Betting chips on a gavel

Does Gambling Addiction Correlate With Crime?

Kris Lozano

No one goes into a casino for the first time imagining that they will one day commit crimes because of it, or hurting the ones they love for the thrill of another game. But for some people, this quickly becomes a reality. When people first start out gambling, it seems like a fun way to relax, or maybe an exciting way to win some extra money. When fun turns to addiction however, that thrill becomes compulsion, and that win tends to become loss again and again. This is when people get desperate and will do nearly anything to regain that feeling of the first time they stepped into a casino.

Unfortunately, addictions almost always affect more than just the person who is suffering from the addiction, it can also affect family, friends, and even strangers. One of the ways addictions affect others is when those addictions push the addict to commit crimes. Most of these crimes are related to obtaining money to gamble or to pay gambling debts. Common crimes related to compulsive gambling include fraud, forgery, embezzlement, larceny, shoplifting, burglary and petty theft.  As compulsive gambling increases in severity, there is a correlation of increased criminal activity. Understanding this relationship requires a review of gambling and crime rate statistics:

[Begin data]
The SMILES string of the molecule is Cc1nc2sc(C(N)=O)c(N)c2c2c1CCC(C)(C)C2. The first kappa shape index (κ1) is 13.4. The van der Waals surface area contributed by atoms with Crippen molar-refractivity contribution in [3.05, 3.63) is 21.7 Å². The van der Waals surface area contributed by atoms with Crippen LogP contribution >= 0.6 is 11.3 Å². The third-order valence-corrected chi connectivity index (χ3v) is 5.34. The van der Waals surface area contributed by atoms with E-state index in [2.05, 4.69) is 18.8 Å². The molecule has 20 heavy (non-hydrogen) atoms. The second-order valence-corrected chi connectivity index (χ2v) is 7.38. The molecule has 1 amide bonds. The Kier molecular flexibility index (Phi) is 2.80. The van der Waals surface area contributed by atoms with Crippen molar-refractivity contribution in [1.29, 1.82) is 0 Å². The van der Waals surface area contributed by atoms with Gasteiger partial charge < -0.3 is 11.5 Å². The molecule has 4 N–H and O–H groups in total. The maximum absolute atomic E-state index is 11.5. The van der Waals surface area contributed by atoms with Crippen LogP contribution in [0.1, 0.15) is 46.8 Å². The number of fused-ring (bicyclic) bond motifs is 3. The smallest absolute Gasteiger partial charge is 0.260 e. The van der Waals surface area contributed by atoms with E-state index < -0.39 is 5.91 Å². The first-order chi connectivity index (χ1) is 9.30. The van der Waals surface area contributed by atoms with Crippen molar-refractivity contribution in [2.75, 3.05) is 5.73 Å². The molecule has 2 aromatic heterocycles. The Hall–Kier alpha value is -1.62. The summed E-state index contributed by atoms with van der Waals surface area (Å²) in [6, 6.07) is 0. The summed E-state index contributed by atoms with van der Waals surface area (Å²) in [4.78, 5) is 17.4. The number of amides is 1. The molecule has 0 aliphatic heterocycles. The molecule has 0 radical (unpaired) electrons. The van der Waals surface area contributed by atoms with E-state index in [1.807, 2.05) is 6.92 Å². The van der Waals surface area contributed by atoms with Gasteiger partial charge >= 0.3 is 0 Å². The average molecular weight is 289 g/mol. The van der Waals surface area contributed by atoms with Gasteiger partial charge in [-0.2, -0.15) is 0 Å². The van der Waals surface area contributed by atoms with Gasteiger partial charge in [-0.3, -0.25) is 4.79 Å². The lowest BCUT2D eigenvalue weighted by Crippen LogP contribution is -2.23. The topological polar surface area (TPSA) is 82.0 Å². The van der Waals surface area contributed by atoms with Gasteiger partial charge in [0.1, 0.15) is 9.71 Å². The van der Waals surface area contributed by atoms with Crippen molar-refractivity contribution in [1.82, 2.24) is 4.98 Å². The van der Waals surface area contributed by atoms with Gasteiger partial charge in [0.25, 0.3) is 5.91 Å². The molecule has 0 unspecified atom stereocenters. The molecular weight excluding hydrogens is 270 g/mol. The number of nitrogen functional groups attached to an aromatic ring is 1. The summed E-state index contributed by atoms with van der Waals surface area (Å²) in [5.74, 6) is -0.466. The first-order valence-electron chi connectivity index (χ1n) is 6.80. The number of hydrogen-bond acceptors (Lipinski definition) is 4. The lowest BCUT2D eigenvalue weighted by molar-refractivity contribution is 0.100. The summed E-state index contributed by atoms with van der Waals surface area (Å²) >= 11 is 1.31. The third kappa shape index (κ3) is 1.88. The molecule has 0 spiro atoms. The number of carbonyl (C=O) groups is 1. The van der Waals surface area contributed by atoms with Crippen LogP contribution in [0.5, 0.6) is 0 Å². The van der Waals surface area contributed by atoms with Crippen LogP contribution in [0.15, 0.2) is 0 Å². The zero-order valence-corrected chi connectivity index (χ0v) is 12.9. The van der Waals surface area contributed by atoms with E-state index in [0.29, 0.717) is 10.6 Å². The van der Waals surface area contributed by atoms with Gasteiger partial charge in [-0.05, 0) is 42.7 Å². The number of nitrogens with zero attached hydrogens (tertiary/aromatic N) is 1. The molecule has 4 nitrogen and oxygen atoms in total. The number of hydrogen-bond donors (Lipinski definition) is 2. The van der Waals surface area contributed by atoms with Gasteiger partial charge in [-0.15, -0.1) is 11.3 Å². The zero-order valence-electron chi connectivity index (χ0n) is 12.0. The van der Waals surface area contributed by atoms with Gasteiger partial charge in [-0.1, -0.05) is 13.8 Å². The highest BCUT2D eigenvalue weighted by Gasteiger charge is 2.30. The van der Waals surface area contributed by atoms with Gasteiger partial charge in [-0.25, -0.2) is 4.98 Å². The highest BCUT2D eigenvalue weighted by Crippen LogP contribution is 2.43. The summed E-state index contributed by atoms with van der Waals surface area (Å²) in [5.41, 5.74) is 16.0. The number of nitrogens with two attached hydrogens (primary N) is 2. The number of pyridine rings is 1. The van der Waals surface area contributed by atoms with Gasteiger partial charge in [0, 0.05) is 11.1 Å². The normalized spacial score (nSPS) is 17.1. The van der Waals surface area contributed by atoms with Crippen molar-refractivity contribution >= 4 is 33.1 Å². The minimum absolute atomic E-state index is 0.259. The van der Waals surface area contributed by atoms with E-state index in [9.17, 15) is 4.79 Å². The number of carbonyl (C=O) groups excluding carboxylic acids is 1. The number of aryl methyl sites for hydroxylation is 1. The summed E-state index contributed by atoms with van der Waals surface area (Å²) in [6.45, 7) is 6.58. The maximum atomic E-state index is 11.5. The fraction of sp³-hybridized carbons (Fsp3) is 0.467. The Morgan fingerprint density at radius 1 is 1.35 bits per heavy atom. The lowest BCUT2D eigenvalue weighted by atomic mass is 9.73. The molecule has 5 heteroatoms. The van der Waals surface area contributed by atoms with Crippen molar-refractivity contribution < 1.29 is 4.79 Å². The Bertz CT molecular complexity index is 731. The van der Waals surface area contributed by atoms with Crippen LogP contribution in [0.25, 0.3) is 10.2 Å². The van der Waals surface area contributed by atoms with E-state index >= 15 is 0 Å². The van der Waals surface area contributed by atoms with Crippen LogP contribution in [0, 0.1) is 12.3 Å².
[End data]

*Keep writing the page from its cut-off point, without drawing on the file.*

More than two-thirds of compulsive gamblers report committing crimes directly related to gambling, and approximately 40 percent of compulsive gamblers report the only crimes they commit are related to gambling

80 to 90 percent of individuals who attend Gamblers Anonymous report engaging in illegal acts to get money for gambling

63 percent of Gamblers Anonymous members reported writing bad checks, and approximately 30 percent reported stealing from work

Nearly 70 percent of gamblers assessed as having a severe problem reported engaging in illegal acts relating to gambling, compared to roughly 26 percent assessed to have moderate severity

A study of Gamblers Anonymous members found that 57 percent had stolen to finance their gambling with a combined financial impact of theft equaling $30 million

Compulsive gamblers are arrested seven times more frequently than non-gamblers

And sadly, compulsive gambling can often damage the lives of those closest with the addict. Statistics show that in families where a parent gambles compulsively, domestic violence, including child abuse is much more prevalent. Even when gambling and domestic violence don’t coincide, children of parents with gambling addiction are more likely to develop depression, substance use and behavioral problems later in life.

Gambling addiction doesn’t only affect the addict, it affects the people closest to them such as family and friends, and the prevalence of crime can even affect innocent bystanders or businesses. One of the best ways to prevent gambling-related crime and abuse is to help people overcome their gambling addiction.

If you suspect that you or a loved one may be suffering from problem gambling, there is a lot of helpful information, resources, and an online chat on the National Council on Problem Gambling website, or you can call or text their hotline at 1-800-522-4700.